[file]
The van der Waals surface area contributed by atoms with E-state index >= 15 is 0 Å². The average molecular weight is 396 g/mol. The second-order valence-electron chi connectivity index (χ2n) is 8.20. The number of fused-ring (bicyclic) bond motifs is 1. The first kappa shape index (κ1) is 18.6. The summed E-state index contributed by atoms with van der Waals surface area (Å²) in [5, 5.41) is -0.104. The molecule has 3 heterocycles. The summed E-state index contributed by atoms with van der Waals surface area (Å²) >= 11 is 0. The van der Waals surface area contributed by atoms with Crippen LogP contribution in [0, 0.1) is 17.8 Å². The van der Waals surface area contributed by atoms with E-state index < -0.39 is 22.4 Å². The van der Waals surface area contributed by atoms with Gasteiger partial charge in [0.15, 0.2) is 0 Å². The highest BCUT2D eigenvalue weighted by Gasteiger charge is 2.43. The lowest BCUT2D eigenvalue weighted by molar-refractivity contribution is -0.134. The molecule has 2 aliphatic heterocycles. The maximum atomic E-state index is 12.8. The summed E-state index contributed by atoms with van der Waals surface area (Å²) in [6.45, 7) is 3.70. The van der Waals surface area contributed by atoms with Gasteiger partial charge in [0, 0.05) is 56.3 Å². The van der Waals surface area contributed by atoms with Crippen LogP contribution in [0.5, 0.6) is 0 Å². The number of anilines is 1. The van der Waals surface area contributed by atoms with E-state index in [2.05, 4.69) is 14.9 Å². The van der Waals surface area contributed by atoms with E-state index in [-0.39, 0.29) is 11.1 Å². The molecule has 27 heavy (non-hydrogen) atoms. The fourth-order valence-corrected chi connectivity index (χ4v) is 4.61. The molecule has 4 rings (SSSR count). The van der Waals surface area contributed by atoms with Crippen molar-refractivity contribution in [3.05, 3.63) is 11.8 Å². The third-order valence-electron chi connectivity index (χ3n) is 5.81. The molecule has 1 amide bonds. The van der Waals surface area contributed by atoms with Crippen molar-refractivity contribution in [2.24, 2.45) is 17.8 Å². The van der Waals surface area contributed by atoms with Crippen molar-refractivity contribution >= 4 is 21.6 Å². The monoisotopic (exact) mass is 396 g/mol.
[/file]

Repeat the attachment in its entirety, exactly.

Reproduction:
The van der Waals surface area contributed by atoms with E-state index >= 15 is 0 Å². The average molecular weight is 396 g/mol. The second-order valence-electron chi connectivity index (χ2n) is 8.20. The number of fused-ring (bicyclic) bond motifs is 1. The first kappa shape index (κ1) is 18.6. The summed E-state index contributed by atoms with van der Waals surface area (Å²) in [5, 5.41) is -0.104. The molecule has 3 heterocycles. The summed E-state index contributed by atoms with van der Waals surface area (Å²) >= 11 is 0. The van der Waals surface area contributed by atoms with Crippen LogP contribution in [0, 0.1) is 17.8 Å². The van der Waals surface area contributed by atoms with E-state index < -0.39 is 22.4 Å². The van der Waals surface area contributed by atoms with Gasteiger partial charge in [0.15, 0.2) is 0 Å². The highest BCUT2D eigenvalue weighted by Gasteiger charge is 2.43. The lowest BCUT2D eigenvalue weighted by molar-refractivity contribution is -0.134. The molecule has 2 aliphatic heterocycles. The maximum atomic E-state index is 12.8. The summed E-state index contributed by atoms with van der Waals surface area (Å²) in [6.45, 7) is 3.70. The van der Waals surface area contributed by atoms with Gasteiger partial charge in [0, 0.05) is 56.3 Å². The van der Waals surface area contributed by atoms with Crippen LogP contribution in [0.5, 0.6) is 0 Å². The number of anilines is 1. The van der Waals surface area contributed by atoms with E-state index in [2.05, 4.69) is 14.9 Å². The van der Waals surface area contributed by atoms with E-state index in [-0.39, 0.29) is 11.1 Å². The molecule has 27 heavy (non-hydrogen) atoms. The fourth-order valence-corrected chi connectivity index (χ4v) is 4.61. The molecule has 4 rings (SSSR count). The van der Waals surface area contributed by atoms with Crippen molar-refractivity contribution in [3.05, 3.63) is 11.8 Å². The third-order valence-electron chi connectivity index (χ3n) is 5.81. The molecule has 1 amide bonds. The van der Waals surface area contributed by atoms with Crippen molar-refractivity contribution in [2.24, 2.45) is 17.8 Å². The van der Waals surface area contributed by atoms with Crippen molar-refractivity contribution >= 4 is 21.6 Å². The monoisotopic (exact) mass is 396 g/mol.